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I would say that the analysis ties in with what the late Martin Gillott had found for other regiments, that recruits were primarily from urban areas. The only question that I initially had is why so few men from Cardiganshire were in the regiment, but that is probably related to it being a less populated county than others.

I was able to get a 1971 map of Wales from the ONS website. I was able to get a 1911 county map of England & Wales from the Vision of Britain website, a mapping project in association with the University of Portsmouth. Although it was a lot of hassle, getting a point distribution map did seem to be more informative to the mark one eyeball than the raw county choropleth maps.

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Dai Bach y Sowldiwr

Here I have overlayed your map (dark boundaries)  with a map of the historical counties (white boundaries).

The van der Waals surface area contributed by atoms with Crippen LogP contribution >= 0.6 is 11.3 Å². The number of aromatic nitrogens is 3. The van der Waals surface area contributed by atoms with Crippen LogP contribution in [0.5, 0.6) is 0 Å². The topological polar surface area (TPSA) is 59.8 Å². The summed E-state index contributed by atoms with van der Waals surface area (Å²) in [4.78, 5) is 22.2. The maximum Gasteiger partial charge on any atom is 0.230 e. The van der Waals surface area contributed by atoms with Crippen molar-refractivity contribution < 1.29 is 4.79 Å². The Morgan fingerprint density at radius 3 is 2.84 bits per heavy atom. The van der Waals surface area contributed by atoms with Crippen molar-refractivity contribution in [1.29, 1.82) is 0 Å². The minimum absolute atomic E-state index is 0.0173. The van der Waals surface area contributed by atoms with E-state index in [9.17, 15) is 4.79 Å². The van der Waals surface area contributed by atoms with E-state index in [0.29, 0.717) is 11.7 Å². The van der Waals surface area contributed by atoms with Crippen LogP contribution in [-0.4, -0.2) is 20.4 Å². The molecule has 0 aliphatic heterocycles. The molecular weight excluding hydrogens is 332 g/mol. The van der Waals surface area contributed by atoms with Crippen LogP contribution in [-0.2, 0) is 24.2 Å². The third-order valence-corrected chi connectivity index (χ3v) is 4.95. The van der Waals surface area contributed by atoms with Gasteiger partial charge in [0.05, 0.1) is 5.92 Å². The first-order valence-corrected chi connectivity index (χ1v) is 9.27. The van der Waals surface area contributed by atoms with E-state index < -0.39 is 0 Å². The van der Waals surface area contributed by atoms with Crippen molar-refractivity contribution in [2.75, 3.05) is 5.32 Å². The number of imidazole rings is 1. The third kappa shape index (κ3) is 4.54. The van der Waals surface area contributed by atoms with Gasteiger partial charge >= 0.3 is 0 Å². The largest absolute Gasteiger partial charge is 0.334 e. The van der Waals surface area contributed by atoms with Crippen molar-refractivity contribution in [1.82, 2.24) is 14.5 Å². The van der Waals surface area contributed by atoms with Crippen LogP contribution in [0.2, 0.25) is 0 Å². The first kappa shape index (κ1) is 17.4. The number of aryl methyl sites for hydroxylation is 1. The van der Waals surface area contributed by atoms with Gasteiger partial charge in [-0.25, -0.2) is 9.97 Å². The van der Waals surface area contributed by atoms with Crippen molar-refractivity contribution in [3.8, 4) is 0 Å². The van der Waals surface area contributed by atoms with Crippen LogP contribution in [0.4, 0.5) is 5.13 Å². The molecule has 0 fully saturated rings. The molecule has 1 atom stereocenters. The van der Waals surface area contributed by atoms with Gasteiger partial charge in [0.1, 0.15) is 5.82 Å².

It shows up quite nicely the lack of co-terminosity affecting areas in all counties:

I'm not sure how to label the map, but something like "Map of Historic Counties of Wales, where all sub-districts are shown to be in the registration county of  the main registration sub district".



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What you have plotted seems more in step with the county outlines on the 1971 map on the seventh page of this thread, than with the 1911 E&W map that was utilised. If you do find out where a 1911 England & Wales county map file can be sourced, in either *.kml or *.kmz format, please do let me know.

With regard to your comment on whether the English born person had been living in Wales at the time they attested, it is a given the census clearly does not capture this, which is why I analysed the fatalities on the seventh page of this thread, getting most of the data from SDGW and the equivalent info for officers commissioned from the ranks from their service files at Kew. The regiment appears no different to others where Martin did the analysis insofar as